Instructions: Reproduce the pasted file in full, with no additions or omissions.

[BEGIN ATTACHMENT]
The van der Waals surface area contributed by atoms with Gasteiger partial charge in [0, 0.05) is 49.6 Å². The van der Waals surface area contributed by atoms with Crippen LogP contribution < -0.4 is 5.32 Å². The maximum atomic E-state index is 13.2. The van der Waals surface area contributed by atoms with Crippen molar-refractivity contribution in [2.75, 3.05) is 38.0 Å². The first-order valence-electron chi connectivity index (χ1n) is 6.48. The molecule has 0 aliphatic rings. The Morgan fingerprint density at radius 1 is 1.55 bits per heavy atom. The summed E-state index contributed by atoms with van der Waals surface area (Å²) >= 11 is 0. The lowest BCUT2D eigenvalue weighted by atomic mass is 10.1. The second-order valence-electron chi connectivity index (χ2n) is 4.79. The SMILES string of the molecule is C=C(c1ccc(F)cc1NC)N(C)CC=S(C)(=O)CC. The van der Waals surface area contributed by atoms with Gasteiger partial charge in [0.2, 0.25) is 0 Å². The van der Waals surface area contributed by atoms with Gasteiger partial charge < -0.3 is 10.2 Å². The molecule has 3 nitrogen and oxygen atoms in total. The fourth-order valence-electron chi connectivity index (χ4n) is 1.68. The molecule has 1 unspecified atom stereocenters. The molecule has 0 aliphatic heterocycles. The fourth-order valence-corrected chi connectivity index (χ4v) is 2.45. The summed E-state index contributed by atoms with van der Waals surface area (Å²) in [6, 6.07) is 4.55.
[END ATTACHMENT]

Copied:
The van der Waals surface area contributed by atoms with Gasteiger partial charge in [0, 0.05) is 49.6 Å². The van der Waals surface area contributed by atoms with Crippen LogP contribution < -0.4 is 5.32 Å². The maximum atomic E-state index is 13.2. The van der Waals surface area contributed by atoms with Crippen molar-refractivity contribution in [2.75, 3.05) is 38.0 Å². The first-order valence-electron chi connectivity index (χ1n) is 6.48. The molecule has 0 aliphatic rings. The Morgan fingerprint density at radius 1 is 1.55 bits per heavy atom. The summed E-state index contributed by atoms with van der Waals surface area (Å²) >= 11 is 0. The lowest BCUT2D eigenvalue weighted by atomic mass is 10.1. The second-order valence-electron chi connectivity index (χ2n) is 4.79. The SMILES string of the molecule is C=C(c1ccc(F)cc1NC)N(C)CC=S(C)(=O)CC. The van der Waals surface area contributed by atoms with Gasteiger partial charge in [0.2, 0.25) is 0 Å². The van der Waals surface area contributed by atoms with Gasteiger partial charge < -0.3 is 10.2 Å². The molecule has 3 nitrogen and oxygen atoms in total. The fourth-order valence-electron chi connectivity index (χ4n) is 1.68. The molecule has 1 unspecified atom stereocenters. The molecule has 0 aliphatic heterocycles. The fourth-order valence-corrected chi connectivity index (χ4v) is 2.45. The summed E-state index contributed by atoms with van der Waals surface area (Å²) in [6, 6.07) is 4.55.